By Megan Pinto

O perilous night, O
                                    darkening sky:

You smell coffee, and the skin below your blouse                       burns.
You know you’ve hit rock bottom when
it’s Friday night, again
and here you are, in a church basement, holding tight a stranger’s hand.

In your new life, you say things like Hi, my name is                     and

thank you for your                              and

what I’m trying to say is                      and. . .

You’ve always been a good student. You recite the 12 steps under your breath.

Outside, it is night: lights flood the sky, the stars
tonight are just thumbtacks. You pinned
small notes to your fridge reminding you
to do this,
                                                      searching out the eyes
                                                                                                          of strange men in the street.

You like the women’s groups best.
(In the women’s groups, you think about sex less.)

It was an angel who struck the dagger
from Abraham’s hand, and you imagine her awash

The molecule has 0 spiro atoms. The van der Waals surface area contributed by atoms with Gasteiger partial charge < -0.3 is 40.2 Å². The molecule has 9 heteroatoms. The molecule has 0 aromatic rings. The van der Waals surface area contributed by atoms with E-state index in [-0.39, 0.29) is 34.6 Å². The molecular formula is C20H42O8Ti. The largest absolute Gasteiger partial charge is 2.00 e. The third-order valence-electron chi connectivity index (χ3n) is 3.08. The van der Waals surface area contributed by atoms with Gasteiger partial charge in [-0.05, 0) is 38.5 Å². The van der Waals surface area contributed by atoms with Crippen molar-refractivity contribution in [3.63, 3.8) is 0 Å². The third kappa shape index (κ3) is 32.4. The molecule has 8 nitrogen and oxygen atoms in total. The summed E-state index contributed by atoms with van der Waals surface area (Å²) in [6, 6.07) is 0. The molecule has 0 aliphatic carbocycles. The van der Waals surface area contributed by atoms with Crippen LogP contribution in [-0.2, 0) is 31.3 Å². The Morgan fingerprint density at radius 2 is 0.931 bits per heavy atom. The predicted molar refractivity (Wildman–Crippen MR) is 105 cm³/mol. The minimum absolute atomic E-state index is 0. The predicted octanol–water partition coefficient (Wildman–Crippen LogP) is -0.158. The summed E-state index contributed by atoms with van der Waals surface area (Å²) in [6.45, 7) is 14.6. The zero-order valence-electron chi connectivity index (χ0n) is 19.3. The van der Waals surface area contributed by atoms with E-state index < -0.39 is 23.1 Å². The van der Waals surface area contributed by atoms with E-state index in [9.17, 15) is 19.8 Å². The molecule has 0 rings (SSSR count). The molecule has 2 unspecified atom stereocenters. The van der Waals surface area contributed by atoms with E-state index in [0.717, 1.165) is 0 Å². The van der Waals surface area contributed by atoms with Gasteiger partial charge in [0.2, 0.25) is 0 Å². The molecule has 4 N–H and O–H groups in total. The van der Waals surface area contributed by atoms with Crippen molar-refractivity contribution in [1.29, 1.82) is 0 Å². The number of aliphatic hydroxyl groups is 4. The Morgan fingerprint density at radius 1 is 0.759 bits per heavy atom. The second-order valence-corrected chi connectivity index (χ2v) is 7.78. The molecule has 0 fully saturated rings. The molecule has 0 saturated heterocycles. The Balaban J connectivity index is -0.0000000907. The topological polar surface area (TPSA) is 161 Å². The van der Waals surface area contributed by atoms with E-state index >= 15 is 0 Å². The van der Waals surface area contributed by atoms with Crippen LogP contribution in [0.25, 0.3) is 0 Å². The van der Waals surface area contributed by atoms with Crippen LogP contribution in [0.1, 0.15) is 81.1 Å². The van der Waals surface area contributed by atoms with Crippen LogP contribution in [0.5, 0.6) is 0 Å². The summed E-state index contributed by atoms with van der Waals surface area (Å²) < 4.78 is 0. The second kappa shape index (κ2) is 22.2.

with the kind of light that stars cast
in the jungle, like how once you slept
in a hammock
                                       your backpack         a pillow
                                       your hammock        a blanket
                                                                                              and it was enough:
                                                                                               a kind of light like that.

Tonight, you were stuck on the train between an ad
for cancer care and Klimt, peering out
at the darkening sky. Even the tortured body
was beautiful in this light, tonight
there was only the quiet, falling
snow, and a man
nearing sleep
reaching for his bagged beer can.

Kierkegaard says to love God without faith is to see
only the self, and you think                        of the hospital across the street.
All night, Mt. Sinai will sit quietly, its fluorescent hallways marked
by every human grief—someone
crying in a lobby chair, someone
reciting childhood prayers.
                                               Will God draw close 
                                                                                           if you call?

Tonight, another party. You hide in the bathroom stall. You are

                thirsty, so you bring
                                       water to your lips,

                      you are careful
                                               and still, water

                                                                                     keeps falling through your hands. 

Originally Published in The Common’s December 2019 Poetry feature. Reprinted with the permission of the author.